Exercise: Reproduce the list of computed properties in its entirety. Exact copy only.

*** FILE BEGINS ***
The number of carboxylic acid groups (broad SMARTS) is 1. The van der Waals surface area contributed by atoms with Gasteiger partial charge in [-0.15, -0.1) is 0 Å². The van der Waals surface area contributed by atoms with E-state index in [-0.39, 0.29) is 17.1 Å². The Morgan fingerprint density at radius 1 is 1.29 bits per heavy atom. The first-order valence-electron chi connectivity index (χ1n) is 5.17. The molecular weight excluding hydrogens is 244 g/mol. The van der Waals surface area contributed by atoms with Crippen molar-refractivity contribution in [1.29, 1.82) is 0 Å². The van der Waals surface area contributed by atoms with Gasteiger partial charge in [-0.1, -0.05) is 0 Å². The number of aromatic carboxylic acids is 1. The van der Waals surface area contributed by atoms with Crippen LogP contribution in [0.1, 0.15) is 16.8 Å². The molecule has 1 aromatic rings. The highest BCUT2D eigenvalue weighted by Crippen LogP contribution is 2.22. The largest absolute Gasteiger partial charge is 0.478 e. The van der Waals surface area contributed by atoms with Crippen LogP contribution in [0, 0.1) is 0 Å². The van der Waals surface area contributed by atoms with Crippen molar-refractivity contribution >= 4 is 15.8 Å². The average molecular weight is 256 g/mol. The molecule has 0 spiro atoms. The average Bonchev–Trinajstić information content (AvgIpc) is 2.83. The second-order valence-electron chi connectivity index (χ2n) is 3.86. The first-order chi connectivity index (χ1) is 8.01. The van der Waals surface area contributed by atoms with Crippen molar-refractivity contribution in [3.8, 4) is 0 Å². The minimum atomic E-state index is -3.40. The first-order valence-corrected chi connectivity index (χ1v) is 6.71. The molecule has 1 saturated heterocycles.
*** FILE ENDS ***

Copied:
The number of carboxylic acid groups (broad SMARTS) is 1. The van der Waals surface area contributed by atoms with Gasteiger partial charge in [-0.15, -0.1) is 0 Å². The van der Waals surface area contributed by atoms with E-state index in [-0.39, 0.29) is 17.1 Å². The Morgan fingerprint density at radius 1 is 1.29 bits per heavy atom. The first-order valence-electron chi connectivity index (χ1n) is 5.17. The molecular weight excluding hydrogens is 244 g/mol. The van der Waals surface area contributed by atoms with Crippen molar-refractivity contribution in [1.29, 1.82) is 0 Å². The van der Waals surface area contributed by atoms with Gasteiger partial charge in [-0.1, -0.05) is 0 Å². The number of aromatic carboxylic acids is 1. The van der Waals surface area contributed by atoms with Crippen LogP contribution in [0.1, 0.15) is 16.8 Å². The molecule has 1 aromatic rings. The highest BCUT2D eigenvalue weighted by Crippen LogP contribution is 2.22. The largest absolute Gasteiger partial charge is 0.478 e. The van der Waals surface area contributed by atoms with Crippen LogP contribution in [0, 0.1) is 0 Å². The van der Waals surface area contributed by atoms with Crippen molar-refractivity contribution >= 4 is 15.8 Å². The average molecular weight is 256 g/mol. The molecule has 0 spiro atoms. The average Bonchev–Trinajstić information content (AvgIpc) is 2.83. The second-order valence-electron chi connectivity index (χ2n) is 3.86. The first-order chi connectivity index (χ1) is 8.01. The van der Waals surface area contributed by atoms with Crippen molar-refractivity contribution in [3.8, 4) is 0 Å². The minimum atomic E-state index is -3.40. The first-order valence-corrected chi connectivity index (χ1v) is 6.71. The molecule has 1 saturated heterocycles.